At the opening of Elysium, we are informed of the facts that have been repeated over and over in the trailers. Rich people live on a space station that looks like the Italian Riviera that boasts medical miracles while everyone on Earth is reduced to living in third world slums. This includes Los Angeles, where we meet Max (Matt Damon), a factory worker with a criminal past.
After an accident leaves him with fatal radiation poisoning, Max reconnects with a childhood friend (Alice Braga) and her sick daughter (Emma Tremblay), motivating him to take on the archetypical “one last job” to break into the healthcare holy land of Elysium. Trying to stop him are Elysium’s Secretary of Defense (Jodie Foster) and her mercenary, Kruger (Sharlto Copley).
Elysium is nicely wrapped in the bow of the current political landscape, but it never connected with me the way that Blomkamp’s previous film, District 9 did. Both films do an impressive amount of world building, but Elysium never pulls through with a strong story. None of the characters grow or change over the course of the film, and while the film has strong momentum and a decently established MacGuffin, the pedantic insistence of explaining each and every turn of the wheel makes the entire thing feel condescending.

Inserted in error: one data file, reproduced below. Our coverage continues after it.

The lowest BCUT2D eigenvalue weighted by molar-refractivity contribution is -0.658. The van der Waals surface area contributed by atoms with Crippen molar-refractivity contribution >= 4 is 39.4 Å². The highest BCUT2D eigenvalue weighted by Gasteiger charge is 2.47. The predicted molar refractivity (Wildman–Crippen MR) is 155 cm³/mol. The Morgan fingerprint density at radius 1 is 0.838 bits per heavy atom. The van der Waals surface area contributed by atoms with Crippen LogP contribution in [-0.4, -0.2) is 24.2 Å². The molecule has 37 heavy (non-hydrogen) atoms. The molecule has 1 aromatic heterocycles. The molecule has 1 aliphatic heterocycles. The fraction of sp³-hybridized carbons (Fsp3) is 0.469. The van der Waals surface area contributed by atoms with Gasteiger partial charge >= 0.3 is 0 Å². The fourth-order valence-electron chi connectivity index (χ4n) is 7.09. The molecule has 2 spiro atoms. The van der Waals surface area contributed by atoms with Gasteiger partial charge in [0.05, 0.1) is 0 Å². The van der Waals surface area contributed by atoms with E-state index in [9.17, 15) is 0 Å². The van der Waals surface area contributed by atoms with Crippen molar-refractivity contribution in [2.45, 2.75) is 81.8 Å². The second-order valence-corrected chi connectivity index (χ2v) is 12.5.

The premise of the film is handled well, and the world building itself is fine, but there is little to no dimension to any of the characters. As the central character of the story, Max is neither very heroic or antiheroic. He exists mainly as a way to drive the plot forward, and this also has the effect of making the Elysium political storyline feel pointless as well, since a lot of things happen coincidentally.
Additionally, I found Blomkamp’s use of quick cuts and shaky cam to be extremely annoying. There are a couple of amazing shots in this film that are unlike anything I have ever seen, but Blomkamp never lets us enjoy them, quickly moving on to the next thing. There are even points in the film where the quick cuts and shaky cam are enhanced by diegetic blinking lights, which only enhance the feeling of total disorientation. Which would be fine, except I think I would rather actually see beats.
Copely is the most redeeming aspect of the film, playing Kruger as an unhinged sociopath stepping right out of any number of video games. I say redeeming because his entrance into the plot of the film basically derails the entire thing, and peels back the curtain. This isn’t a thought-provoking film about a possible near future, this is a throwback to the science fiction/action films of the 1980s, not unlike Predator. And once I was able to put myself in that mindset, I could relax and enjoy the carnage.
Elysium opens today in Philadelphia area theaters.
Author: Ryan Silberstein
Ryan has been writing thoughtful film reviews and pop culture commentary on and off for over a decade. He spends his days at a company named one of the best to work for in the Philadelphia area. His other interests include comic books, coffee, experimental beer, discovering new music, and books.